Conservative Think Tank Stamps an ‘F’ on Biden’s Crypto Tax Proposal
The American Institute for Economic Research is dragging the White House for its purported “ignorance about energy usage, bitcoin, and economic policy”
US President Joe Biden | YASAMIN JAFARI TEHRANI/Shutterstock modified by Blockworks
A conservative think tank isn’t happy with President Biden’s proposed tax on crypto miners.
The American Institute for Economic Research, in fact, was evidently displeased enough with the Biden administration’s latest crypto initiative that it gave a failing grade to the president’s Council of Economic Advisors (CEA) — the federal agency that put out the proposal on May 2.
Under the proposal, the Digital Asset Mining Energy (DAME) tax would eventually impose a federal 30% charge on the costs associated with crypto mining. The industry’s crypto mining efforts are typically concentrated on bitcoin (BTC), as well as other proof-of-work blockchains.
The American Institute for Economic Research’s Joshua Hendrickson in the AIER’s report took issue with the administration’s proposed incentive structure.
“Taxing a particular type of electricity-using activity does not provide an incentive to reduce electricity,” Hendrickson wrote in the report. “It provides an incentive to switch from the taxed electricity-using activity to other, untaxed, electricity-using activities.”
The chief executive of the publicly traded mining operator Marathon Digital, has been more blunt. CEO Fred Thiel told Blockworks earlier this month that a tax as high as 30% would “essentially shut them down,” referring generally to bitcoin miners with US operations.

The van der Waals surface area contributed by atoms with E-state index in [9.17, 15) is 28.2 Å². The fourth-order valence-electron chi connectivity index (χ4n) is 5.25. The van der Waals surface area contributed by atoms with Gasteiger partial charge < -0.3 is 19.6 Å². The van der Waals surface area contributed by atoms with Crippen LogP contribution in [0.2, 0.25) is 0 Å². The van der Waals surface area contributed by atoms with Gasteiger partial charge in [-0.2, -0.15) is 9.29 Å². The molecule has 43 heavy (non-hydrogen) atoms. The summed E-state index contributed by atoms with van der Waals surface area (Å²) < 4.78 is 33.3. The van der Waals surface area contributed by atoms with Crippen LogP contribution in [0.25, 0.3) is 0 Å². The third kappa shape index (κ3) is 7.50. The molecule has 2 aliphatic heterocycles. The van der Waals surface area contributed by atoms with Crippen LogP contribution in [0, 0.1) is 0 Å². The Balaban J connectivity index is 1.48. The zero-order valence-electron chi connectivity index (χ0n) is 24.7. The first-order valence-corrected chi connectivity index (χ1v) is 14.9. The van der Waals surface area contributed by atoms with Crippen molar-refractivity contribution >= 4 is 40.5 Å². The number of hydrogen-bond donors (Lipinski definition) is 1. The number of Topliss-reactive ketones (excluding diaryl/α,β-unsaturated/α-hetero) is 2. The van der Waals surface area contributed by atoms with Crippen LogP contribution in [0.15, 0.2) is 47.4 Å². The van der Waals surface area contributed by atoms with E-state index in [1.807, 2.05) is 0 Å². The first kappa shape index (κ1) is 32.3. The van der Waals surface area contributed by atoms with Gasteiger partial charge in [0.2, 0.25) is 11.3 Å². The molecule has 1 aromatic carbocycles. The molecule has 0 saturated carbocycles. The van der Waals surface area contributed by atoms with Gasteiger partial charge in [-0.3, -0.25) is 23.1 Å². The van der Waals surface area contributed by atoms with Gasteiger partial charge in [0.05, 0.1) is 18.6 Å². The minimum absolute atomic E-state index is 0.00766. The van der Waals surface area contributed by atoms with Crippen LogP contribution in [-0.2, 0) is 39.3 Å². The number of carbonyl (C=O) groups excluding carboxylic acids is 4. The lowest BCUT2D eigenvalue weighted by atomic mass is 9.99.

Hendrickson at the time also summed up the CEA’s argument: Bitcoin mining is a negative practice to a number of third parties. The CEA has claimed that bitcoin miners drive up the end price of electricity for consumers.
The problem with that line of reasoning, according to Hendrickson, is that the CEA is misplacing its financial blame.
“The source of the environmental cost is electricity generation, not bitcoin mining,” Hendrickson wrote. “If generating electricity imposes costs on third parties, then the externality argument implies that a tax should be placed on electricity generation.”
One key CEA argument as outlined in its proposal: Pollution from electricity generation, not consumption, “falls disproportionately on low-income neighborhoods and communities of color.”
The US Energy Information Administration estimated that 60% of all energy used for electricity generation had effectively been wasted through July 2020, some of the most recently available federal data.
Bitcoin miners may be able to combat climate change. Hendrickson wrote that buying leftover electricity units from power grids — especially electricity generated from natural gas — is one example of that.
“Stranded natural gas is typically burned, emitting methane in the process,” he wrote. “People are purchasing this stranded natural gas and using it to generate electricity to power bitcoin miners. In doing so, they are limiting harmful methane emissions.”
The left-leaning Greenpeace, meanwhile, in a May 5 statement said that the DAME tax is a step in the right direction, adding that the US can’t tax its way out of climate change.
The DAME tax originally stemmed from a March 9 federal government budget proposal.
Its proposed phase-in was set to last three three years, with the tax beginning at 10% and then increasing another ten percentage points each year, according to a document from the Treasury.
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